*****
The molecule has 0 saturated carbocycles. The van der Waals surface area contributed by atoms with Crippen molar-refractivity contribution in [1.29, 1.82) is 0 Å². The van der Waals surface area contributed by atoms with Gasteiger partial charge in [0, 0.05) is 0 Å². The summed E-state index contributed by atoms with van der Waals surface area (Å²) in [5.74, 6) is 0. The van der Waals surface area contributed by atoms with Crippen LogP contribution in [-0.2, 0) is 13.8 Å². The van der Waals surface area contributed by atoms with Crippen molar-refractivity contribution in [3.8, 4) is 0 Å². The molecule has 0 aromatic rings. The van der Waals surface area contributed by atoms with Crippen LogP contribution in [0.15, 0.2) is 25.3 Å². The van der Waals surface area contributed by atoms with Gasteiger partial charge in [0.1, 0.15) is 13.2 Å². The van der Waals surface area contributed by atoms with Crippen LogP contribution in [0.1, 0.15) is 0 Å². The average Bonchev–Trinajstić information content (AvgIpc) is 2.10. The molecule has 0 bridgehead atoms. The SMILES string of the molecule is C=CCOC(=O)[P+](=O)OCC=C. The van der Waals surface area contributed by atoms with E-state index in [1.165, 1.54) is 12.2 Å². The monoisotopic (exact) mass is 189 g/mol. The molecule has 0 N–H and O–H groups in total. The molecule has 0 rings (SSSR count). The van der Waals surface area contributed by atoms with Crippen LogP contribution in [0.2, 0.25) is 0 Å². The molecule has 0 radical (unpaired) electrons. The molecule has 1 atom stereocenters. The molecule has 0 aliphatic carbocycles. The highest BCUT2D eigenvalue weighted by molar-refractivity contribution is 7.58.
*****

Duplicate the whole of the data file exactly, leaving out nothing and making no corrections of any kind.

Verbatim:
The molecule has 0 saturated carbocycles. The van der Waals surface area contributed by atoms with Crippen molar-refractivity contribution in [1.29, 1.82) is 0 Å². The van der Waals surface area contributed by atoms with Gasteiger partial charge in [0, 0.05) is 0 Å². The summed E-state index contributed by atoms with van der Waals surface area (Å²) in [5.74, 6) is 0. The van der Waals surface area contributed by atoms with Crippen LogP contribution in [-0.2, 0) is 13.8 Å². The van der Waals surface area contributed by atoms with Crippen molar-refractivity contribution in [3.8, 4) is 0 Å². The molecule has 0 aromatic rings. The van der Waals surface area contributed by atoms with Crippen LogP contribution in [0.15, 0.2) is 25.3 Å². The van der Waals surface area contributed by atoms with Gasteiger partial charge in [0.1, 0.15) is 13.2 Å². The van der Waals surface area contributed by atoms with Crippen LogP contribution in [0.1, 0.15) is 0 Å². The average Bonchev–Trinajstić information content (AvgIpc) is 2.10. The molecule has 0 bridgehead atoms. The SMILES string of the molecule is C=CCOC(=O)[P+](=O)OCC=C. The van der Waals surface area contributed by atoms with E-state index in [1.165, 1.54) is 12.2 Å². The monoisotopic (exact) mass is 189 g/mol. The molecule has 0 N–H and O–H groups in total. The molecule has 0 rings (SSSR count). The van der Waals surface area contributed by atoms with Crippen LogP contribution in [0.2, 0.25) is 0 Å². The molecule has 0 radical (unpaired) electrons. The molecule has 1 atom stereocenters. The molecule has 0 aliphatic carbocycles. The highest BCUT2D eigenvalue weighted by molar-refractivity contribution is 7.58.